See the World's First 3D Printed Metal GunActivist Post
Nov. 08, 2013
1.Hysterical Bloomberg Columnist: Trump's 'America First' Speech Reminiscent of 'Nazi Era'
2.The Guardian Says Correcting People On Their Grammar Is Racist
3.Student Rep. On Free Speech: "Some People Have More Equal Rights Than Others"
4.Trump Foreign Policy Speech Signals Death of Neocons and Peace With Russia
5."All He Could Say Was 'Sex, Sex, Sex'": Wave of Muslim Migrant Sex Assaults Hits Austria
6.Prosecutor: "Many People" Will Riot in Baltimore If White Cop in Freddie Gray Case Is Acquitted
7.South African Sports Associations 'Too White'
8.Former House Speaker and "Serial Child Molester" Dennis Hastert Sentenced to 15 Months in Prison
The eyes of the world are on the innovation of 3D printing. Naturally, whenever a new technology is created that offers open-source DIY opportunities to the average individual, it is going to make governments and their protected corporate interests very nervous.
Such is the case with 3D weapons manufacturing. Defense Distributed has led the way with their innovations, sparking others to provide their own offerings. Their progress, as well as their subsequent hindering by the US Department of Defense Trade Controls, has been documented by a series of video updates below.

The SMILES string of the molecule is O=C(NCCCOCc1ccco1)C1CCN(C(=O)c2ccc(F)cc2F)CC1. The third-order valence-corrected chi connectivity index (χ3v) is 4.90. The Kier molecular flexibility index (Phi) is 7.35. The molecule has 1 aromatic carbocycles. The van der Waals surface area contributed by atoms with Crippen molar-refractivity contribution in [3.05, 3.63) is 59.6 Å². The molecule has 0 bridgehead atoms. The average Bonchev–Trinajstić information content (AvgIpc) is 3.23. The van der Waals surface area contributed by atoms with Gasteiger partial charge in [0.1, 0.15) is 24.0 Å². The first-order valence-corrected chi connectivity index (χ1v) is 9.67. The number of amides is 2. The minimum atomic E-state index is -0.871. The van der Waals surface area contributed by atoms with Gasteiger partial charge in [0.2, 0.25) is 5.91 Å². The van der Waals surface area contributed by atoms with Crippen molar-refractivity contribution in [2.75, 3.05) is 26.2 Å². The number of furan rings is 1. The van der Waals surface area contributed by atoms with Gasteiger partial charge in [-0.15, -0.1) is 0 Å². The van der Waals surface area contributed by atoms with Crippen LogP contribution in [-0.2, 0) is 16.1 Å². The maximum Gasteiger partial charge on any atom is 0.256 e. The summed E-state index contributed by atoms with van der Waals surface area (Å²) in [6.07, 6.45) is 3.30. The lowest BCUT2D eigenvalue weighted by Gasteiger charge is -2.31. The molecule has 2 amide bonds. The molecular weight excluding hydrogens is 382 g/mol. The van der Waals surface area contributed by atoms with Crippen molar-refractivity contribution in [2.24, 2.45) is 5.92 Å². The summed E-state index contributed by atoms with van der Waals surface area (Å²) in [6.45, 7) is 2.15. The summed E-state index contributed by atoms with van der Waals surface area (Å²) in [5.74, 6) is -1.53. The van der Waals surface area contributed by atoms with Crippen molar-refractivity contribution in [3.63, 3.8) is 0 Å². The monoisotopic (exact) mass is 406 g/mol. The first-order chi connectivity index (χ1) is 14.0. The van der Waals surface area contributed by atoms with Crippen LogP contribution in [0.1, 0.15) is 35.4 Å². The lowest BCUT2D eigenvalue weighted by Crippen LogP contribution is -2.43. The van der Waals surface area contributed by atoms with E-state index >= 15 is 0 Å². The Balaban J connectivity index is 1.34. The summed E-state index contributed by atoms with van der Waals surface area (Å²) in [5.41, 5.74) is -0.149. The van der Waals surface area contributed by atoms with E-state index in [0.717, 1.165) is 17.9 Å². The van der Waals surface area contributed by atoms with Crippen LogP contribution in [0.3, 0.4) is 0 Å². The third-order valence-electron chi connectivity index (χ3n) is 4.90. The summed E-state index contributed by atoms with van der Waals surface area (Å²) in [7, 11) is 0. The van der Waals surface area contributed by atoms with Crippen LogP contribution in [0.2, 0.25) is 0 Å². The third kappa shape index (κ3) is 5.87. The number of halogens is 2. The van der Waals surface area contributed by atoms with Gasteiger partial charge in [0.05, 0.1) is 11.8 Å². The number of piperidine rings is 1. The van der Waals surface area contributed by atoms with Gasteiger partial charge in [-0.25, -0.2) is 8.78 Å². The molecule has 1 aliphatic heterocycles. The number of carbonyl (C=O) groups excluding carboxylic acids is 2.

So far all 3D guns have been produced from composite materials, which has led to instability in real-world firing situations. It has to this point been a novelty, as well as a sign of things to come. The company Solid Concepts has now released a stunning metal gun modeled after the .45 caliber M1911 pistol (See test fire video below). It seems that at least once per month we see new advancements that are leaps and bounds beyond the previous 3D weapons incarnations. The open-source nature of 3D printing is poised to render anti-gun legislation nearly obsolete. For those who believe that 3D printing can be restricted, futurist and a director of engineering at Google, Ray Kurzweil, recently noted that it will soon be possible to print an entire 3D printer from a 3D printer, at a very low cost ... globally. Then what?